In , Phil Everly had a kooky idea. The rock legend best known as one half of The Everly Brothers had just watched the horror film Werewolf of London , and he thought the title and subject matter would make for a great pop song and accompanying dance craze.
Everly shared this brainstorm with his touring keyboard player, a then-unknown musician and songwriter named Warren Zevon. Perhaps that explains why Phil Everly knew his werewolf idea had legs.
Waddy Wachtel—regarded as one of the greatest studio guitarists of all time—stopped by on his way to a different session and found Zevon hanging out. Wachtel was off and running. As Marinell launched into his now-classic riff, Wachtel began ad-libbing lyrics about a werewolf eating beef chow mein at Lee Ho Fook, a real-life Chinese restaurant in London that's still in operation. Warren says, 'That's great! OK, fine. There's your first verse. You write the rest. I've gotta go into town. It took just 10 or 15 minutes to finish what Wachtel had started.
Browne dug the song and began performing it sporadically in concert. Nearly three years later, Zevon set about recording it for Excitable Boy. It's got to be Wachtel and Browne proceeded to shuffle through session guys, assembling five or six different bands in the hopes of getting the desired level of dumbness. The band recorded take after take as the moon went down and night turned to day. After 59 tries, Wachtel and Browne decided to use take 2. Wachtel fared much better recording his guitar solo; he laid it down in a single pass, before he could even sip from the bottle of vodka he had opened.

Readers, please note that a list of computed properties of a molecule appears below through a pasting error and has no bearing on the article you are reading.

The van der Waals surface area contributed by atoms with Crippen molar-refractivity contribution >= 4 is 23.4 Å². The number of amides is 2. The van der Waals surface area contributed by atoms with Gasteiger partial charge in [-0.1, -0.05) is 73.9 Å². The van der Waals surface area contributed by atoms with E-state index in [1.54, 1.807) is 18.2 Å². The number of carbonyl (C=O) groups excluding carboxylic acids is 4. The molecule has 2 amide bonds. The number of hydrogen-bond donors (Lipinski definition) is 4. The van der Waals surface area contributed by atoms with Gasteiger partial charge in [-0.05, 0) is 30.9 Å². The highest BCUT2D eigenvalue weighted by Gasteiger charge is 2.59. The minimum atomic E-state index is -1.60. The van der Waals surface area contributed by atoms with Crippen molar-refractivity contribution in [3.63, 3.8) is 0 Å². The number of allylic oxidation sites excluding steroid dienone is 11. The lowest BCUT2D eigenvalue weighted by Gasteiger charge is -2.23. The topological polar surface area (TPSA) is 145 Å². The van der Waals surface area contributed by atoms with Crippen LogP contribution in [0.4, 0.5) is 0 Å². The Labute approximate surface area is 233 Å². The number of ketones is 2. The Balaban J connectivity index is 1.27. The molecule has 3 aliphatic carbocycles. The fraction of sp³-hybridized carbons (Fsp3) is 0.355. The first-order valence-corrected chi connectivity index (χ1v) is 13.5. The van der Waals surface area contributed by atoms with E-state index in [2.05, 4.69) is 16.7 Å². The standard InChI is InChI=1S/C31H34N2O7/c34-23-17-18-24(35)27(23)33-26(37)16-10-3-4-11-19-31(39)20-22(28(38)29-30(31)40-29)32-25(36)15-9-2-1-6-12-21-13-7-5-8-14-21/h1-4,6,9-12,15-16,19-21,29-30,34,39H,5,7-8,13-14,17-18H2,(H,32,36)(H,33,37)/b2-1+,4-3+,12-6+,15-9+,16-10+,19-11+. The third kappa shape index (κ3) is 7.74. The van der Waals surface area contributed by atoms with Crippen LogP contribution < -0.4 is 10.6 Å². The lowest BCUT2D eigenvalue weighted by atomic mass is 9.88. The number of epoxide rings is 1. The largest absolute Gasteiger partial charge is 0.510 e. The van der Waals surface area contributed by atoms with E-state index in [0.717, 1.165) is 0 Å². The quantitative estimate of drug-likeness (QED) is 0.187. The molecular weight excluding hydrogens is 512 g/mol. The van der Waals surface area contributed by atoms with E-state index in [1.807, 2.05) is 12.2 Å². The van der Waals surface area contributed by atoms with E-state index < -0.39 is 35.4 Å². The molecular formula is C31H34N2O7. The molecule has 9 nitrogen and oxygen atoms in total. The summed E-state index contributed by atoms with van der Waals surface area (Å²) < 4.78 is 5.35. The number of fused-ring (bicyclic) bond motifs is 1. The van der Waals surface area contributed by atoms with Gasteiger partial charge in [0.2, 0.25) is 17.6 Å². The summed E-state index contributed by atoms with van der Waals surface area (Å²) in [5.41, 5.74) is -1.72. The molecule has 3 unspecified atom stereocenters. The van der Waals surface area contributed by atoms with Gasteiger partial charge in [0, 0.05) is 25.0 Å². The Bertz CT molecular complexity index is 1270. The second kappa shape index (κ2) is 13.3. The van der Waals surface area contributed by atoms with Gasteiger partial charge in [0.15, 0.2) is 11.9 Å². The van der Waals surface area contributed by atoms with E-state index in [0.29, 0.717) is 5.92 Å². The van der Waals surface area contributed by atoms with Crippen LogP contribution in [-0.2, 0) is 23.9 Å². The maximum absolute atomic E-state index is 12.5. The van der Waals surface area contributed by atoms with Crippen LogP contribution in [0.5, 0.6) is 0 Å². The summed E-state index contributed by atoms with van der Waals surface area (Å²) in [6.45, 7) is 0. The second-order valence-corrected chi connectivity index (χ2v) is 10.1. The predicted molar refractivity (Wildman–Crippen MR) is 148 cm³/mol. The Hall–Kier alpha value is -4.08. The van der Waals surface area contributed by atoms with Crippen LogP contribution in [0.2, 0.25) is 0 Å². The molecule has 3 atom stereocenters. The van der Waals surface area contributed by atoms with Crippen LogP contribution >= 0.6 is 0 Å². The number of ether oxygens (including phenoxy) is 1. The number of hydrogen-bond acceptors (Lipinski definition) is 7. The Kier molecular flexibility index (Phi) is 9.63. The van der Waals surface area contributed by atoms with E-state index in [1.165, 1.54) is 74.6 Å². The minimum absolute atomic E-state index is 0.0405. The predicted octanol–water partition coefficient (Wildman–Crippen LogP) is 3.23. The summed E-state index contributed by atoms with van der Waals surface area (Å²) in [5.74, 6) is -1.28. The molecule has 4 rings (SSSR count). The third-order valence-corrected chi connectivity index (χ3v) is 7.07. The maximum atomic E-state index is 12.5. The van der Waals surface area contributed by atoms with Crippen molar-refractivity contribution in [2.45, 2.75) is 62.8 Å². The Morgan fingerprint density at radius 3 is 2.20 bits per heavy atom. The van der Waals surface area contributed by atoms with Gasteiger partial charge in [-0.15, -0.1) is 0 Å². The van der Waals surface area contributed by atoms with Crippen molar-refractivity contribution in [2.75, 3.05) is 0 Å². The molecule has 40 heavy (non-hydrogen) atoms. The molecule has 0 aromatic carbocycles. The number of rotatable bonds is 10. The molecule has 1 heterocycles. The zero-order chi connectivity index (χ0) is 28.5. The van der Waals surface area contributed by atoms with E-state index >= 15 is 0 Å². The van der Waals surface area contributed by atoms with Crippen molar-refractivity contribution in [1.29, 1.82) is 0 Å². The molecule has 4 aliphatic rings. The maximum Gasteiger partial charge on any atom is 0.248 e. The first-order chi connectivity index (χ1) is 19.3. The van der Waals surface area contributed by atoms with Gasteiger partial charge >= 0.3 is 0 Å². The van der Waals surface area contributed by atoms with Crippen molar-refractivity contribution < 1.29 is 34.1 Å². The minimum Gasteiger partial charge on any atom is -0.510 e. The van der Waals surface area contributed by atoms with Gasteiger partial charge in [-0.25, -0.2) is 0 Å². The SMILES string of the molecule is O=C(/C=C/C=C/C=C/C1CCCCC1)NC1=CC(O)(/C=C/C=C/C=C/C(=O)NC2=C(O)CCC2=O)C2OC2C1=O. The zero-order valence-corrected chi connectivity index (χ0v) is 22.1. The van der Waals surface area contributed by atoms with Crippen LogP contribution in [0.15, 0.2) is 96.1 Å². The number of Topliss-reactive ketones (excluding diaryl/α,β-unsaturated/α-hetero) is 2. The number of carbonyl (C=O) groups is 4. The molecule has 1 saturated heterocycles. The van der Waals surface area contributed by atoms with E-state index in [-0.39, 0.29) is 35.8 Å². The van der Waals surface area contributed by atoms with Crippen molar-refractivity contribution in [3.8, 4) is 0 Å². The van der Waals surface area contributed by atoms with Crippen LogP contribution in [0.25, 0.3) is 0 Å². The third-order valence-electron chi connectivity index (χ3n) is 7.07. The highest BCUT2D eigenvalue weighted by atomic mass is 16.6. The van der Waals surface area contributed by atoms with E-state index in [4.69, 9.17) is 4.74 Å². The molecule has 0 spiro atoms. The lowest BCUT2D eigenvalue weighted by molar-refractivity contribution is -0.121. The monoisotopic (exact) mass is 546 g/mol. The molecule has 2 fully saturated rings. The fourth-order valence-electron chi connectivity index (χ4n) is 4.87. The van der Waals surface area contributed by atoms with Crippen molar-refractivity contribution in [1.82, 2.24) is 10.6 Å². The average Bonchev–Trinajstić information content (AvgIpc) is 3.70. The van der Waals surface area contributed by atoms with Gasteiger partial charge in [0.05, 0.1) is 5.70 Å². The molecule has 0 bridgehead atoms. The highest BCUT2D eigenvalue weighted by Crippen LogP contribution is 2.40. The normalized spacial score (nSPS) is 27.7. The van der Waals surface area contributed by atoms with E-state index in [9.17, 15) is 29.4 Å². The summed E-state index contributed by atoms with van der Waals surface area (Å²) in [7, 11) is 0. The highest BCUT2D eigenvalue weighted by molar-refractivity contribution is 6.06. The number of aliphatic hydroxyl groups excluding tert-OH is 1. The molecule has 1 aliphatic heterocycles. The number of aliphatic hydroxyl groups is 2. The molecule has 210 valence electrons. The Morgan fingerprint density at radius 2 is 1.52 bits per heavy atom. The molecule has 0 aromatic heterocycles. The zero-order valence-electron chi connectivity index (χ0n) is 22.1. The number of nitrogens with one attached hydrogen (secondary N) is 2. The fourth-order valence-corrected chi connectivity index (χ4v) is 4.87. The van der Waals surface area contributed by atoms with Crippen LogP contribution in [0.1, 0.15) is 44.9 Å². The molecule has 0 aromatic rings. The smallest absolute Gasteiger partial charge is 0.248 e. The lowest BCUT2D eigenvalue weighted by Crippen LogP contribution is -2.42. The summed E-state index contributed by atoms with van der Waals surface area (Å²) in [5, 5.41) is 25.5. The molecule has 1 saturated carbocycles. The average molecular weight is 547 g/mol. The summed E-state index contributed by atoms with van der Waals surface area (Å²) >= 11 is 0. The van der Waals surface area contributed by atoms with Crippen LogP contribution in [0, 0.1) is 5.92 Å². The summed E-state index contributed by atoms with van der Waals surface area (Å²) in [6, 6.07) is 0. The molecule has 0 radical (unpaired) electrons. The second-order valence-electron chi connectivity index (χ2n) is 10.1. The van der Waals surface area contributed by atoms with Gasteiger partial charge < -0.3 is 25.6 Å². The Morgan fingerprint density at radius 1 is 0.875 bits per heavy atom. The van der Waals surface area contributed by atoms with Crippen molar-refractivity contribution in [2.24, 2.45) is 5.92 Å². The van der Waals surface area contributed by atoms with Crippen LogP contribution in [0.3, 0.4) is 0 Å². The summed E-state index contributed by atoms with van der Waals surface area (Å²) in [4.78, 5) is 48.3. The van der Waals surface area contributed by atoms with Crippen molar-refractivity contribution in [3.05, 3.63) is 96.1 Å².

It turns out that the song may have been deeper than anyone ever realized. According to the Amazon listing, it takes two adults about a week to complete. Though everything you need for the shell of the house comes in the kit, you will need to purchase whatever goes inside it: toilet, shower, sink, stove, insulation, and all other furnishings. Find out more here. This article contains affiliate links to products selected by our editors.
Mental Floss may receive a commission for purchases made through these links. Geography is a popular source of inspiration for many songwriters. When a musician sings about their home country, it can be a way to express patriotism—or criticism. Crooning about a foreign place, on the other hand, is a way to transport listeners to a different part of the world. Inserting place names into lyrics is so common, nearly every country on Earth has a song named after it.
Budget Direct compiled the most popular of these songs in the map below. To make the graphic, the insurance website searched every country name on Spotify and picked the songs with the highest play counts. The most-played track on the map is "China" by Anuel AA with ,, streams. Though the lyrics don't actually mention the country, the artist claims China's influence can be heard in the song's rhythm. Some entries, like the national anthem of Bosnia and Herzegovina, are deeper cuts.
You can check out the full map of popular songs named after countries below. And if you'd like to continue your musical tour of the world, Budget Direct put together a Spotify playlist of the tracks here. BY Kenneth Partridge. Subscribe to our Newsletter! BY Ellen Gutoskey. Five rooms of one's own. You can opt for three larger rooms if you're willing to skip the kitchen and bathroom. Sadly, the cool ceiling lamp is not included.
BY Michele Debczak. Afternoon Map geography Maps music News.